Although all of these activities include learning they have proved to be a lot of fun. My husband says he has never heard me laugh quite as much as when the ladies came around for the cling film wrap. And I now have some lovely friends in London who I know I could rely on if I ever needed help. These friendships make me feel safer and happier and bring people with similar interests together. Have you ever been to a “meet up”? What did it involve and was it fun? Any other ideas of things to do in a group? Any takers for speedy drawing from life?

 

15 Responses

  1. Great ideas! So far I’ve never heard of a Dutch blogger meet up so I’m thinking of organising one myself. I rather like the Australian ‘Frocktails’ where meeting for cocktails provides a good excuse to sew up a fancy dress!

  2. Hi Kate! Funnily enough I have been working on my drawing skills too recently!

    Have you heard of the tecnique that allows you to mae your “own” croquis starting from pictures of yourself? I had a play around with illlustrator and some pictures recently and the result is not half bad. I printed off a bunch that I use as an improvised sketch pad for outfits and very basic technical drawings.

    My drawing skills are definitely poor but is a fun thing to do and useful if you make your own patterns. Also useful if you want to test a commercial pattern on your own proportions.

    I’m in if you want to meet up and work at it together/in a group!

    • Fabrickated

      Great news. My Illustrator skills are rather basic – perhaps you would be able to show me, and others, how to do that? I will email you and anyone else who says yes to this idea at the weekend.

  3. Stephanie

    These ideas are so much fun! To tell the truth I was always reluctant re. Internet-based meet-ups given bad past experiences (e.g. with an Italian-language meet-up that turned into only guys looking to meet women!), a writing blogger who turned out to be a bit of a con artist, etc., but sewing seems to be different. I didn’t have any local sewing friends until just the other day. I was in a meeting with a super-smart woman who also does quantitative modelling and who sits on a working group with me. She complimented me on my dress and I explained that I am learning to sew so the dress is OK but not great…and she whipped out a gorgeous shirt from her bag that she is making for her little son, complete with perfect flat-felled seams and stunning fabric and everything. I was totally happy! I envy you your London-based group.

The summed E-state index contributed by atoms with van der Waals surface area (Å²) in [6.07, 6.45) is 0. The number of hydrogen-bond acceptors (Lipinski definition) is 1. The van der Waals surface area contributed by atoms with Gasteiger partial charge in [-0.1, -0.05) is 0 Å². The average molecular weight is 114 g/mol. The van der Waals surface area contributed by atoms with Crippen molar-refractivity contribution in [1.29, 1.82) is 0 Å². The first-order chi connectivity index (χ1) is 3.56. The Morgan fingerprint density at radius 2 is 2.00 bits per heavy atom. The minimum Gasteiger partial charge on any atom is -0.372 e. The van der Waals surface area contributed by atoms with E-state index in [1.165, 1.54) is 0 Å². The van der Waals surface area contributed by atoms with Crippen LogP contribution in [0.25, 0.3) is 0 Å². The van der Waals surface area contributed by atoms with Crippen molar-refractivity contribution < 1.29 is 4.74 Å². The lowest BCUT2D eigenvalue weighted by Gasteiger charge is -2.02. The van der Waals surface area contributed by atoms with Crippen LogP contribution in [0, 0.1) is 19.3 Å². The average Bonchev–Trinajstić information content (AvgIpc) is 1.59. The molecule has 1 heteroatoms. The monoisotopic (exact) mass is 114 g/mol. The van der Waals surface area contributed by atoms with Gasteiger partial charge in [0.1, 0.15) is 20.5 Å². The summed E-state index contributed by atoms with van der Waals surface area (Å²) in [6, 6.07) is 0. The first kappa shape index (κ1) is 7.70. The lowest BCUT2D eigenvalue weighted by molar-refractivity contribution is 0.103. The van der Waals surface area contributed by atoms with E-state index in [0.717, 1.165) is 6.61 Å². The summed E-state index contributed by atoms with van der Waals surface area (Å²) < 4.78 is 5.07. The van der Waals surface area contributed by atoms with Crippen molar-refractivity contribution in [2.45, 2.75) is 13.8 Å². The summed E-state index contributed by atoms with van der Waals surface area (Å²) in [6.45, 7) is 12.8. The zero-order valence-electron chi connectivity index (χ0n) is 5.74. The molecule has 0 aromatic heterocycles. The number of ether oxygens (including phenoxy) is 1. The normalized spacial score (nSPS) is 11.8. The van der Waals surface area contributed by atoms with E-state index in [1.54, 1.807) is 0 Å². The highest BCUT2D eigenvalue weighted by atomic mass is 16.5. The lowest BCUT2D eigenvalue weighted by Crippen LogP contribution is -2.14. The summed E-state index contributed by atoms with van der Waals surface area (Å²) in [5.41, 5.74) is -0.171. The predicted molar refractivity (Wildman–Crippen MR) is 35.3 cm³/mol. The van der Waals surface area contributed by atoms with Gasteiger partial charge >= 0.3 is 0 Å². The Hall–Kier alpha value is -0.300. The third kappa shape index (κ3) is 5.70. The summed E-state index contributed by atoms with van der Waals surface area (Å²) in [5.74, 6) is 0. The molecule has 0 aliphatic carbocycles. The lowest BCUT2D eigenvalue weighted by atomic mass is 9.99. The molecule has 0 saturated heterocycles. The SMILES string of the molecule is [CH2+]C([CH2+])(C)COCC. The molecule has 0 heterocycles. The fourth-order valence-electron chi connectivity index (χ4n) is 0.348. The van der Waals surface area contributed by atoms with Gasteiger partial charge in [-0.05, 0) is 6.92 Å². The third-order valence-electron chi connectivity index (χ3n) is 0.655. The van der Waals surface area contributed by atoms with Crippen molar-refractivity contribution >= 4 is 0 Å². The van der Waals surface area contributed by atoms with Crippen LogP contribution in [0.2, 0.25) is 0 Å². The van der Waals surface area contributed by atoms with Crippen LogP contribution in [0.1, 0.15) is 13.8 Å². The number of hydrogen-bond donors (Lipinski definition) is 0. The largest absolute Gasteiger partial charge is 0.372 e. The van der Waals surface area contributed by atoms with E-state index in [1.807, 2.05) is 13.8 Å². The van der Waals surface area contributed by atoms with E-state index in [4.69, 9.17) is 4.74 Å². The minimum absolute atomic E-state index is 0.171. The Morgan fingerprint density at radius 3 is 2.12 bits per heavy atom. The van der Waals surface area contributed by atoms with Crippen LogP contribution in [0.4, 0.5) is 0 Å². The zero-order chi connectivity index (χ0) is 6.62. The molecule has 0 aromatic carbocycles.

• Goodness Stephanie – the Italian speaking pick up meet up sounds interesting (if you are looking for a boyfriend, as many are), but not so good for fixing your fitting problems! And how nice to meet another super smart sewists (that makes two of you then).

      • Stephanie

        As always you are way too generous with respect to my capacities. I hope I get a group of local sewing friends together so I can plan activities.

  4. I want to try EVERY one of these, Kate! Thank you for sharing. I don’t have many local sewing friends, but this gives me ideas for converting newbies.

  5. These are such great ideas Kate. I’m meeting up with Karen from The Draper’s Daughter next week as we’re thinking of setting up a local sewing group so we may well be using some of your suggestions in the future.

  6. […] print pencil skirt released into the wild just before her birthday (too damn cute). 1 out of the 18 sewing meet-up activities Kate shared on her blog includes draping and drafting a bodice using cling wrap! The difference […]

  7. Nina Waters

    Can’t draw well at all but would love to improve. Please let me know if you do organise a speedy drawing event. Thanks!

    • Hi Nina – I havn’t fixed a date but I now have four of us who are interested which is the perfect number. Are you in London? And I was thinking a Friday evening. Let me know.

  8. I love all these ideas! I would like to add one to the pot – a tracing party where a group of sewing friends bring by some of their sewing books/ sewing patterns/ vintage/ self drafted and you can trace some things that you have wanted to try but not necessarily buy antire book or its a vintage pattern or an OOp or just liking something else thats no in your collection and you arent sure it will be your cup of tea without wasting the money. Hila (@saturdaynightstitch

  9. Fabrickated

    Brilliant Hila – and doing things like that together is always fun in case someone needs help or forgets a bit. And of course once traced they could be circulated around the group.